Workshop: Overview of the Real-World Capabilities of Major Commercial Security Products.

March 11, 2013 (at 3:30 p.m.)

Many vendors of security products flag those as “IPv6 ready”. Still, taking a closer look, it often turns out that relevant features aren’t fully implemented for IPv6 traffic. This includes insufficient filtering capabilities on the application layer, lack of IPv6 support for clustering/management interfaces or deficient analysis of IPv6 related events on SIEM systems.

In this workshop we provide an overview as for the IPv6 readiness of several major security products (e.g. the firewall offerings from Cisco, Check Point or McAfee), looking at “what really works” (at least in an operationally feasible way) and what doesn’t, as of spring 2013.

Our evaluation is based on own lab testing and on our real-world experience in some production networks. Furthermore we discuss the “RIPE 554 compliance” of such products (and if RIPE 554 is suited to evaluate the relevant security features of such products at all).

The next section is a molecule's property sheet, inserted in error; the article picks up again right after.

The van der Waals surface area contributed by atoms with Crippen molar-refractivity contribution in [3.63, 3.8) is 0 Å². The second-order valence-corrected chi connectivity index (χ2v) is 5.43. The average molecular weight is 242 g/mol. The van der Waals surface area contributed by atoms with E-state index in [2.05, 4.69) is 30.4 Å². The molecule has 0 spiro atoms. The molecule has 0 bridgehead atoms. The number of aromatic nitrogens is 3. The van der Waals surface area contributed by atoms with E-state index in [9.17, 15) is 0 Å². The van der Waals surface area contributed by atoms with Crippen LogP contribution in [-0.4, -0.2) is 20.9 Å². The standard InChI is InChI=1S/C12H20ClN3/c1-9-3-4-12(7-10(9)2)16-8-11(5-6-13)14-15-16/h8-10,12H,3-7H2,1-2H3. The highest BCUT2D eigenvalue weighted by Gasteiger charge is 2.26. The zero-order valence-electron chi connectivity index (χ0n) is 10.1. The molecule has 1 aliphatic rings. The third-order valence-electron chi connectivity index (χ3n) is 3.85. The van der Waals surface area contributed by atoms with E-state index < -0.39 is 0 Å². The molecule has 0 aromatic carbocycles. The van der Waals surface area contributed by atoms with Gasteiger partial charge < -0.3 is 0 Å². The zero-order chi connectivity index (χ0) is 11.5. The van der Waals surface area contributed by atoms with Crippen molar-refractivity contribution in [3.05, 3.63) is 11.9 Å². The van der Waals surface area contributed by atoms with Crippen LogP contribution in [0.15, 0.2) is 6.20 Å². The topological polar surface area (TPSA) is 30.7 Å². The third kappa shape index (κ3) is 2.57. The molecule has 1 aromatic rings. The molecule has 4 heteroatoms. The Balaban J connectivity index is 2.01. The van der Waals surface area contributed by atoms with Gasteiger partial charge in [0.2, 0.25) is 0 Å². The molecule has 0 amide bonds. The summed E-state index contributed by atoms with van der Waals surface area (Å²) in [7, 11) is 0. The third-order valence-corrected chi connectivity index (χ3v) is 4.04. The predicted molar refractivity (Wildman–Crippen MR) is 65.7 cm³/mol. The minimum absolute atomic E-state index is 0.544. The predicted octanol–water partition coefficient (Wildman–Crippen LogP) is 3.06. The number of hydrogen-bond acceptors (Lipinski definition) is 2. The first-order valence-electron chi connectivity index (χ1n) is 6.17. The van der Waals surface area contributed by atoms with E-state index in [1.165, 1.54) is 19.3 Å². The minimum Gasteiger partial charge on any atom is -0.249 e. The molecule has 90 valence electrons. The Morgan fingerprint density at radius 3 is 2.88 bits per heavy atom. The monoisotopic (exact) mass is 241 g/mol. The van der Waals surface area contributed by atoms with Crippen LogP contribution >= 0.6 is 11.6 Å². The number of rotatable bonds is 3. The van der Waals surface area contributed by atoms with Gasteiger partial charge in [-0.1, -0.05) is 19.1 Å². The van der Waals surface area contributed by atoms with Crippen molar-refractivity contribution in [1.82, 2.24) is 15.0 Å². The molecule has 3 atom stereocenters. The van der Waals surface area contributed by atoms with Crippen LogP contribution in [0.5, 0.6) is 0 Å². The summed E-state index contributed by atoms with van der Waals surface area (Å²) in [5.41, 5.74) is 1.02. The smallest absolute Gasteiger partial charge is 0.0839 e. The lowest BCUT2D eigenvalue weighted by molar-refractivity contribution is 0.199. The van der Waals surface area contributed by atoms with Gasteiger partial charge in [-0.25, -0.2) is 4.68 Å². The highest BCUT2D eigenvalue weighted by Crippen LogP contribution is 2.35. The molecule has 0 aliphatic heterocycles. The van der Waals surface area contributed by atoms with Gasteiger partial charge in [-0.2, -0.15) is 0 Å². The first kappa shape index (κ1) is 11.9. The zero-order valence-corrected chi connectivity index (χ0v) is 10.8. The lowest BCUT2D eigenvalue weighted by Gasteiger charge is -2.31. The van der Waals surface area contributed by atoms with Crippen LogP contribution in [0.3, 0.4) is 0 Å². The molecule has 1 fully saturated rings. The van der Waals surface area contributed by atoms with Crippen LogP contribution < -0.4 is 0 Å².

Requirements: Bring your own device (a laptop with ssh&rdp)

Enno Rey

Enno Rey @Enno_Insinuator is an old school network security guy who has been involved with IPv6 since 1999. In the last years he has contributed to many IPv6 projects in very large environments, both on a planning and on a technical implementation level.

Hendrik Schmidt

Hendrik Schmidt is a seasoned security researcher with vast experiences in large and complex enterprise networks. He is a pentester at the German based ERNW GmbH with focus on telecommunication networks. Over the years he evaluated and reviewed all kinds of network protocols and applications. He loves to play with complex technologies and networks and demonstrated several implementation and design flaws. In this context he learned how to play around with core and backhaul networks, wrote protocol fuzzers and spoofers for testing implementations and security architecture. As his profession of pentester, security researcher and consultant he will happily share his knowledge with the audience.

Christopher Werny

Christopher has been involved with IPv6 since 2005 and has performed a number of IPv6 planning, implementation and troubleshooting projects & tasks since then. He leads the network security team at ERNW.